Can I get a green card by working for a U.S. embassy?
A "special immigrant" visa is available to some former employees of the U.S. government, but only in limited circumstances.
Need Professional Help? Talk to a Lawyer.
I have been an administrative assistant at the U.S. embassy in my country for almost 15 years. I have received an award for the length of my service. Also I did a lot of work for the office to prepare for the transition to the new ambassador. So, the old ambassador told me I will get an award for my performance.
Now I think I want to retire in two or three years and I really want to go live in the United States after that. I heard that maybe it will be possible to do with the help of the ambassador. But the problem is, I don’t really know the new ambassador like I know the old one. Can I apply for the green card? And can I ask the old ambassador to help me, just to make sure I get the best chance?
Whether you can obtain a green card (or lawful permanent residence based on a special immigrant visa) as a foreign employee of the U.S. government will depend on a number of factors. However, it appears that you will need to wait and request an official recommendation from the new ambassador when your expected retirement date draws near.
As an administrative assistant, your position has no doubt been important to the day-to-day management of the embassy. But, unless there is evidence that you were put in charge of unusually important tasks, and that you were successful, you might have a hard time obtaining special immigrant status on the basis of your responsibilities alone — even with an ambassador’s recommendation.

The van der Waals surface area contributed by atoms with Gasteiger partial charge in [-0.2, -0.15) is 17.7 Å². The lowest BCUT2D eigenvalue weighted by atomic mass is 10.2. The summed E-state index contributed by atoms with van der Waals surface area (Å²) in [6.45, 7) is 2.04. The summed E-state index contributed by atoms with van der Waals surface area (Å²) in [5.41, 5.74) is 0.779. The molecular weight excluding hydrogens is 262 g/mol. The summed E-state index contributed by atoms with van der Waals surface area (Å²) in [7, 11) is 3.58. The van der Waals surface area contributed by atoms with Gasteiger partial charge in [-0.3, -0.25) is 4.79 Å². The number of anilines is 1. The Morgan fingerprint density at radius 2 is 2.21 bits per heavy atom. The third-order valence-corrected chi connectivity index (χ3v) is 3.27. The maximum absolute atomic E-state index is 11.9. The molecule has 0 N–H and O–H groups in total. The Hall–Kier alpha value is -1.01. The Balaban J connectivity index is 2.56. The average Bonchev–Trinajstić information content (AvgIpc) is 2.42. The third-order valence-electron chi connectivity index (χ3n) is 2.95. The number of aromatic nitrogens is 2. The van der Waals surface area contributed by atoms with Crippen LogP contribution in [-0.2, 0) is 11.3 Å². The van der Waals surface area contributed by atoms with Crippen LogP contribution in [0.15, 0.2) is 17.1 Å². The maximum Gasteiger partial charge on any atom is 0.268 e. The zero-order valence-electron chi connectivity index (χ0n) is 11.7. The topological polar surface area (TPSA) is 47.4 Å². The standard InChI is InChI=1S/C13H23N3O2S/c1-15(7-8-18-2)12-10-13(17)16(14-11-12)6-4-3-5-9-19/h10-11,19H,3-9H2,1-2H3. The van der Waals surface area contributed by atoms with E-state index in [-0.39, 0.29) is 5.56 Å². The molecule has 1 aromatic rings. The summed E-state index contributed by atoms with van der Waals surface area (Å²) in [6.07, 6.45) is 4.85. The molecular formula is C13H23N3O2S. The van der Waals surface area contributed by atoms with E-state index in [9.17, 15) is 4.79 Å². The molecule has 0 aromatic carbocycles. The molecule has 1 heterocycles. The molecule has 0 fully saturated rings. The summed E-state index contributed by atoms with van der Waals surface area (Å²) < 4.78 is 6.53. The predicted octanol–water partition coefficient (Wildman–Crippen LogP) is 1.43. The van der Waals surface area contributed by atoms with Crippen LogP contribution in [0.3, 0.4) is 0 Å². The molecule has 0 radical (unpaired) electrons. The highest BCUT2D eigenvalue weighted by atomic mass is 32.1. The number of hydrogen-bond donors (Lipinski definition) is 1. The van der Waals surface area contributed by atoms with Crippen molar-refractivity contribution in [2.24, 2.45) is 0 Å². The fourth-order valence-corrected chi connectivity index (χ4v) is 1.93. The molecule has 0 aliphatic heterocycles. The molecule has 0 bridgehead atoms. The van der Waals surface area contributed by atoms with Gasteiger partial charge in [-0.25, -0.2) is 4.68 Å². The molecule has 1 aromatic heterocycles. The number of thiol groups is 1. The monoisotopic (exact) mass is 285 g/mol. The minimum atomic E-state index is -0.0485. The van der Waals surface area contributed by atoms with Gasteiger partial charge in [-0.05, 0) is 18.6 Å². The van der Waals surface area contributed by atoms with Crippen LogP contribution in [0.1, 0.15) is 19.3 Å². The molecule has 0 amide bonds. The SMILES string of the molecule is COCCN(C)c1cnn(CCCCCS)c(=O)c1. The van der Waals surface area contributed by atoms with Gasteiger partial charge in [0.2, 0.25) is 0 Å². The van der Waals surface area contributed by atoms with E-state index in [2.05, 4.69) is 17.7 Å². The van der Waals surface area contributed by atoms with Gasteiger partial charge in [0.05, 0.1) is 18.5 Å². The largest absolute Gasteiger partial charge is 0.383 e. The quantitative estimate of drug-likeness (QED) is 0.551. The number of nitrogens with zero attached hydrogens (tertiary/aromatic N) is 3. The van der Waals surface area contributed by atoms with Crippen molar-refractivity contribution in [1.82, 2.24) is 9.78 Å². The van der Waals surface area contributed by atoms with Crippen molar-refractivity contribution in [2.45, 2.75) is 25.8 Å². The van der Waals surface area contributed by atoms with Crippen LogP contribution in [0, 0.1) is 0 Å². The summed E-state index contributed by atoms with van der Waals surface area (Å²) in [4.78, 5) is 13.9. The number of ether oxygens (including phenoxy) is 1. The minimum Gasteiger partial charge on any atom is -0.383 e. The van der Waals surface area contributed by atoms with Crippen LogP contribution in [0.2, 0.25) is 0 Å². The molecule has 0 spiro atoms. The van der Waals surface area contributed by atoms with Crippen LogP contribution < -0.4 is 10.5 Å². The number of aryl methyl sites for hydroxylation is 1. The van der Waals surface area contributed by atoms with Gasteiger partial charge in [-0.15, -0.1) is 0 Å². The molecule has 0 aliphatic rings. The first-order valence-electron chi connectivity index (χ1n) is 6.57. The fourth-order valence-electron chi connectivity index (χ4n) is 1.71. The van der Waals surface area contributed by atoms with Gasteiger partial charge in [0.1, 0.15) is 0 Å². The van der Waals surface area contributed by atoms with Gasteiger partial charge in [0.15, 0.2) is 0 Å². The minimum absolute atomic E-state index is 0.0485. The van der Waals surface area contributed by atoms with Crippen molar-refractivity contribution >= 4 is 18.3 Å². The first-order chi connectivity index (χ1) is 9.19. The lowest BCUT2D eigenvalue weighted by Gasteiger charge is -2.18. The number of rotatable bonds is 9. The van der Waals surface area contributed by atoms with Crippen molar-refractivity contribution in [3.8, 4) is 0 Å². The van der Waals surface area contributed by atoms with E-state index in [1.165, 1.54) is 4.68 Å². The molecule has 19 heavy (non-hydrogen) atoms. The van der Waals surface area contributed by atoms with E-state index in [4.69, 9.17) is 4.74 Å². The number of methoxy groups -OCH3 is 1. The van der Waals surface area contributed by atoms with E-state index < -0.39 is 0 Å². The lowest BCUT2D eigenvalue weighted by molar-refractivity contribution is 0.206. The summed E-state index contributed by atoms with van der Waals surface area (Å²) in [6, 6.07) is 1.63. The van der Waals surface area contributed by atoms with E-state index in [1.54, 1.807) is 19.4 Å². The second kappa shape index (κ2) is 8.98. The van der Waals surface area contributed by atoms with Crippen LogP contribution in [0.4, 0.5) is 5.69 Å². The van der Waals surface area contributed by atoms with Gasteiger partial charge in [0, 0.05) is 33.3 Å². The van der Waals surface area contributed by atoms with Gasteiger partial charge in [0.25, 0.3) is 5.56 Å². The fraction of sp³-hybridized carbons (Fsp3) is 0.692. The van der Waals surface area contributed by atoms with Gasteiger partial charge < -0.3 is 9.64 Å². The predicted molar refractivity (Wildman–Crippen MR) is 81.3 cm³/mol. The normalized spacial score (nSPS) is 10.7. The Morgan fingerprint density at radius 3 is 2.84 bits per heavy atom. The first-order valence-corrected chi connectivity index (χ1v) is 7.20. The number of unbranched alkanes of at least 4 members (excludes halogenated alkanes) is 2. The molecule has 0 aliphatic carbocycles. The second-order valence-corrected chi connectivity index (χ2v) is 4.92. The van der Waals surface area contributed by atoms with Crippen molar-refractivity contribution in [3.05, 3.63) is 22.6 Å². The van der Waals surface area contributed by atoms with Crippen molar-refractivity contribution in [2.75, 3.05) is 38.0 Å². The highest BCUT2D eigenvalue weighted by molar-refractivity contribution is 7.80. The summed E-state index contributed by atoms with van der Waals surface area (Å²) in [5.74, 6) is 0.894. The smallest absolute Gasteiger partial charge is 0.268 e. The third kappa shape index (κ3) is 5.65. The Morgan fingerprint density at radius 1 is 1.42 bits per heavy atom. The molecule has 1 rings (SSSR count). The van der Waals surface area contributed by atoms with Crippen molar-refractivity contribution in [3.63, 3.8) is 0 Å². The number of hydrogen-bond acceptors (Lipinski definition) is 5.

Your performance award will certainly help — if you get it. (The promise of an award would be a much weaker factor in your favor.) Still, a single award might not be enough to demonstrate the kind of sustained pattern of excellence typically needed to obtain a strong recommendation (or for a recommendation to be approved).
Have you performed valuable services outside the course of your official duties throughout the years? (For example, have you often personally helped U.S. diplomats develop important local contacts, even if you did so informally?) If so, this might strengthen your case.
Also, if relations between your country and the United States are bad, this could well turn out in your favor to some degree, because then the ambassador and the U.S. State Department might be more inclined to protect or otherwise assist you.
In any event, your length of service alone will probably not be enough to make you eligible for the green card, even assuming you work for another three years.
The fact that you do not intend to retire (and immigrate to the U.S.) for at least another two years means that you will probably need to wait a little longer before requesting a formal recommendation for the green card. When that time comes, you will need the ambassador in function to issue that recommendation based on your record, although a letter of support from the old ambassador would be a good addition to the latter.
For the most part, your record will need to contain objective evidence of your eligibility for special immigrant status. This means that you should count very little on the ambassador’s personal friendship or anecdotes to strengthen your case.
If you work at a large embassy, there might even exist a panel that prescreens former employees for special immigrant status eligibility. In such a case, you should expect the panel’s opinion to weigh significantly in the new ambassador’s recommendation and in the State Department’s decision on whether you merit U.S. lawful permanent residence.